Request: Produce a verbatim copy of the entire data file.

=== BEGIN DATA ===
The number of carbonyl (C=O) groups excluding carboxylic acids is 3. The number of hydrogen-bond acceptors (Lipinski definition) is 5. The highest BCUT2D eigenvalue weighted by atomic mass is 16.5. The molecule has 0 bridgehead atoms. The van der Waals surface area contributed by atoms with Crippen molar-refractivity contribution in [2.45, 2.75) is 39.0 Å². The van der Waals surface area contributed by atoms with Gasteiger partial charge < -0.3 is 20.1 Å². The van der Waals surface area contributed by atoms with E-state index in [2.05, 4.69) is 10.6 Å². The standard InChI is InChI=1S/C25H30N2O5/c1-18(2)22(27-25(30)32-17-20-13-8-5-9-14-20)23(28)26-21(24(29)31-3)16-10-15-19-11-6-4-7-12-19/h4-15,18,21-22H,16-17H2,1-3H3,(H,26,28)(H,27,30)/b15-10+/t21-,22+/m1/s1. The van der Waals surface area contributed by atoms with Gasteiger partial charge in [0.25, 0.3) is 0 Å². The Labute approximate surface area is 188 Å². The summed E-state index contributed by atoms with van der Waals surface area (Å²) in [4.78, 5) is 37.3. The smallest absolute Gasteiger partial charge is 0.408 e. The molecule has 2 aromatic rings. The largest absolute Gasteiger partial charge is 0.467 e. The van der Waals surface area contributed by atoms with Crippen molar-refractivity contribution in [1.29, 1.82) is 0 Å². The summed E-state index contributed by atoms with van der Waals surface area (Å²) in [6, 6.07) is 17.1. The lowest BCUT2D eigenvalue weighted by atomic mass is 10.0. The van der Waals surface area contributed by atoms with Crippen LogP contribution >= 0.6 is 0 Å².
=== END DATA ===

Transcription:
The number of carbonyl (C=O) groups excluding carboxylic acids is 3. The number of hydrogen-bond acceptors (Lipinski definition) is 5. The highest BCUT2D eigenvalue weighted by atomic mass is 16.5. The molecule has 0 bridgehead atoms. The van der Waals surface area contributed by atoms with Crippen molar-refractivity contribution in [2.45, 2.75) is 39.0 Å². The van der Waals surface area contributed by atoms with Gasteiger partial charge < -0.3 is 20.1 Å². The van der Waals surface area contributed by atoms with E-state index in [2.05, 4.69) is 10.6 Å². The standard InChI is InChI=1S/C25H30N2O5/c1-18(2)22(27-25(30)32-17-20-13-8-5-9-14-20)23(28)26-21(24(29)31-3)16-10-15-19-11-6-4-7-12-19/h4-15,18,21-22H,16-17H2,1-3H3,(H,26,28)(H,27,30)/b15-10+/t21-,22+/m1/s1. The van der Waals surface area contributed by atoms with Gasteiger partial charge in [0.25, 0.3) is 0 Å². The Labute approximate surface area is 188 Å². The summed E-state index contributed by atoms with van der Waals surface area (Å²) in [4.78, 5) is 37.3. The smallest absolute Gasteiger partial charge is 0.408 e. The molecule has 2 aromatic rings. The largest absolute Gasteiger partial charge is 0.467 e. The van der Waals surface area contributed by atoms with Crippen molar-refractivity contribution in [1.29, 1.82) is 0 Å². The summed E-state index contributed by atoms with van der Waals surface area (Å²) in [6, 6.07) is 17.1. The lowest BCUT2D eigenvalue weighted by atomic mass is 10.0. The van der Waals surface area contributed by atoms with Crippen LogP contribution >= 0.6 is 0 Å².